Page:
The timing clause in the initial let is superfluous. Time doesn't enter into the matching, which is really all that the template needs; if you need timings to deal with non-CliqueBot players differently, you can get them in the "do something else" section.
The idea behind the timing clause is so that the program will know precisely when it started running, rather than when the pattern-matching was completed. Now, I did this test: > (define func (eval code0)) > (time (func code0)) cpu time: 0 real time: 1 gc time: 0 'C which reveals that the difference isn't significant. However, now that the code is out in the open, I'm not changing it.

Is each participant limited to submitting a single program? Have you considered "team mode", where the results of programs from a single team are summed up?

Yes. No. A team can work together to submit one program. But I don't see the point of adding up the scores of separate programs like that.

It occurs to me that a contest doesn't have the right incentives for the prisoners dilemma, and this seems unfixable. For example, when four bots play each other you can have the following situation: A mutually cooperates with B and mutually defects against C,D; and B,C,D mutually defect with each other. In that case A "wins" the contest (tied for first place with B).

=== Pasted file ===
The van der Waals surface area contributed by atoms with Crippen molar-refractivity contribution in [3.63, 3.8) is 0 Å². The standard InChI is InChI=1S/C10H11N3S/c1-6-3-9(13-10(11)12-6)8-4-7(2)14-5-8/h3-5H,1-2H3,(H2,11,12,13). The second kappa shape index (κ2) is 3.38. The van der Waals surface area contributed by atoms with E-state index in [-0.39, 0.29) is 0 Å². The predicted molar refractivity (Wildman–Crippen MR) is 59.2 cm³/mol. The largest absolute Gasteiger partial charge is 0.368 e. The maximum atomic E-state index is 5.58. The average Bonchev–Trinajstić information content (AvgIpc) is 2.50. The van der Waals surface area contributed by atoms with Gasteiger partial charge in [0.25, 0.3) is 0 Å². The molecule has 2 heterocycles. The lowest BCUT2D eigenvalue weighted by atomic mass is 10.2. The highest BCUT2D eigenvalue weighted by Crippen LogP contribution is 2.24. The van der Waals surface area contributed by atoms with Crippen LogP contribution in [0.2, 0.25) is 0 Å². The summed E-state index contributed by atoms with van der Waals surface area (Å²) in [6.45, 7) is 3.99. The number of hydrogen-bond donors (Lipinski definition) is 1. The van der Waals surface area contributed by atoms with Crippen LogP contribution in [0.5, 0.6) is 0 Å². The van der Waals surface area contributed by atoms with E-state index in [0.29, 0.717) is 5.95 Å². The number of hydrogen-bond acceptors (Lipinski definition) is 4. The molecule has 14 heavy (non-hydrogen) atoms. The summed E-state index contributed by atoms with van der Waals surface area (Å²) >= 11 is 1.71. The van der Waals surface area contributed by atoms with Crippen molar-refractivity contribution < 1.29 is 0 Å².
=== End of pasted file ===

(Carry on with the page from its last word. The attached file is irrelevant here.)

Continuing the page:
But if A mutually cooperates with B and C and mutually defects against D; and B,C,D mutually cooperate with each other, then A loses to B and C (who tie for first place). Even though... (read more)

The two examples differ in games between B, C, and D, which don't involve A at all. So I don't see a problem: even though A has done better in the second example, B and C have improved more, so they win instead. You can construct something similar in a round-robin chess tournament, where you can win one tournament with a lower score than another tournament you lost. Can you construct an example where only games involving A are changed?
This is a highly artificial example, but consider the following... Case 1: A mutually defects against B, and mutually defects against N other bots. B mutually defects with those bots too. Assume the N bots defect among themselves. The contest is a draw. Case 2: A cooperates with B, who defects. A mutually cooperates with the N other bots. And of course, B still mutually defects against those N bots. For sufficiently large utilities of the (D, C) outcome, in this case B would win the contest, even though A got an improved score by cooperating with those other N bots (minus a small penalty for getting (C, D) instead of (D, D) against B).